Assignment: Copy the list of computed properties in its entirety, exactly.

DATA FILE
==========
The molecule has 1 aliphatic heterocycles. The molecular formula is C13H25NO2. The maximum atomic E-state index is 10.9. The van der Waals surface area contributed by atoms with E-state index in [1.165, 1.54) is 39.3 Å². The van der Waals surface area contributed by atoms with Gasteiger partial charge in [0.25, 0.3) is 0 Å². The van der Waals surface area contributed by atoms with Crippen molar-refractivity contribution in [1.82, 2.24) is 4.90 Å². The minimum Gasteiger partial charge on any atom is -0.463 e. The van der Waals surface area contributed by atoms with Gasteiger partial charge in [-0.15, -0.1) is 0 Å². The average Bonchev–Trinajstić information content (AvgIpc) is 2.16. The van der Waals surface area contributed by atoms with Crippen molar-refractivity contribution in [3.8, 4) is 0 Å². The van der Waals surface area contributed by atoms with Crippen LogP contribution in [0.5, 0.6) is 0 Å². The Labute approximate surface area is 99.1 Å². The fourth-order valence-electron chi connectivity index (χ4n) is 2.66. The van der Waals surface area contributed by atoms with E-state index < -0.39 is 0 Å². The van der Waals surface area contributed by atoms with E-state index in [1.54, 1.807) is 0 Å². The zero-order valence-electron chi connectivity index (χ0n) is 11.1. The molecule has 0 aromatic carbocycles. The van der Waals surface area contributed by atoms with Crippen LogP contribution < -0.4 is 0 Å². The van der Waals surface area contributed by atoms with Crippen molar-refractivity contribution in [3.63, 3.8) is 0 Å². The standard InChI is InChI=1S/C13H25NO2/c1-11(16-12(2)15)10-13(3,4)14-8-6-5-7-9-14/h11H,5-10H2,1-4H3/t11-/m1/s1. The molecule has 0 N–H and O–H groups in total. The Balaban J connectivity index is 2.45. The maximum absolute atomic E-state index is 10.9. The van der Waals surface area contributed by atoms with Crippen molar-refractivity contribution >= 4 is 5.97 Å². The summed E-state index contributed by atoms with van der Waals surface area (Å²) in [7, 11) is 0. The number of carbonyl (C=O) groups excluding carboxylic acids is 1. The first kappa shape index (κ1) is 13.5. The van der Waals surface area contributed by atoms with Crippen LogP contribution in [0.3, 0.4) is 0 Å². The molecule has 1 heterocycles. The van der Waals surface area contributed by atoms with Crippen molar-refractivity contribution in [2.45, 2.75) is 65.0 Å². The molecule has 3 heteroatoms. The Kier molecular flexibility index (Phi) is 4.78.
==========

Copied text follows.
The molecule has 1 aliphatic heterocycles. The molecular formula is C13H25NO2. The maximum atomic E-state index is 10.9. The van der Waals surface area contributed by atoms with E-state index in [1.165, 1.54) is 39.3 Å². The van der Waals surface area contributed by atoms with Gasteiger partial charge in [0.25, 0.3) is 0 Å². The van der Waals surface area contributed by atoms with Crippen molar-refractivity contribution in [1.82, 2.24) is 4.90 Å². The minimum Gasteiger partial charge on any atom is -0.463 e. The van der Waals surface area contributed by atoms with Gasteiger partial charge in [-0.15, -0.1) is 0 Å². The average Bonchev–Trinajstić information content (AvgIpc) is 2.16. The van der Waals surface area contributed by atoms with Crippen molar-refractivity contribution in [3.8, 4) is 0 Å². The van der Waals surface area contributed by atoms with Crippen LogP contribution in [0.5, 0.6) is 0 Å². The Labute approximate surface area is 99.1 Å². The fourth-order valence-electron chi connectivity index (χ4n) is 2.66. The van der Waals surface area contributed by atoms with E-state index < -0.39 is 0 Å². The van der Waals surface area contributed by atoms with E-state index in [1.54, 1.807) is 0 Å². The zero-order valence-electron chi connectivity index (χ0n) is 11.1. The molecule has 0 aromatic carbocycles. The van der Waals surface area contributed by atoms with Crippen LogP contribution < -0.4 is 0 Å². The van der Waals surface area contributed by atoms with Crippen molar-refractivity contribution in [3.63, 3.8) is 0 Å². The standard InChI is InChI=1S/C13H25NO2/c1-11(16-12(2)15)10-13(3,4)14-8-6-5-7-9-14/h11H,5-10H2,1-4H3/t11-/m1/s1. The molecule has 0 N–H and O–H groups in total. The Balaban J connectivity index is 2.45. The maximum absolute atomic E-state index is 10.9. The van der Waals surface area contributed by atoms with Crippen molar-refractivity contribution >= 4 is 5.97 Å². The summed E-state index contributed by atoms with van der Waals surface area (Å²) in [7, 11) is 0. The number of carbonyl (C=O) groups excluding carboxylic acids is 1. The first kappa shape index (κ1) is 13.5. The van der Waals surface area contributed by atoms with Crippen LogP contribution in [0.3, 0.4) is 0 Å². The molecule has 1 heterocycles. The van der Waals surface area contributed by atoms with Crippen molar-refractivity contribution in [2.45, 2.75) is 65.0 Å². The molecule has 3 heteroatoms. The Kier molecular flexibility index (Phi) is 4.78.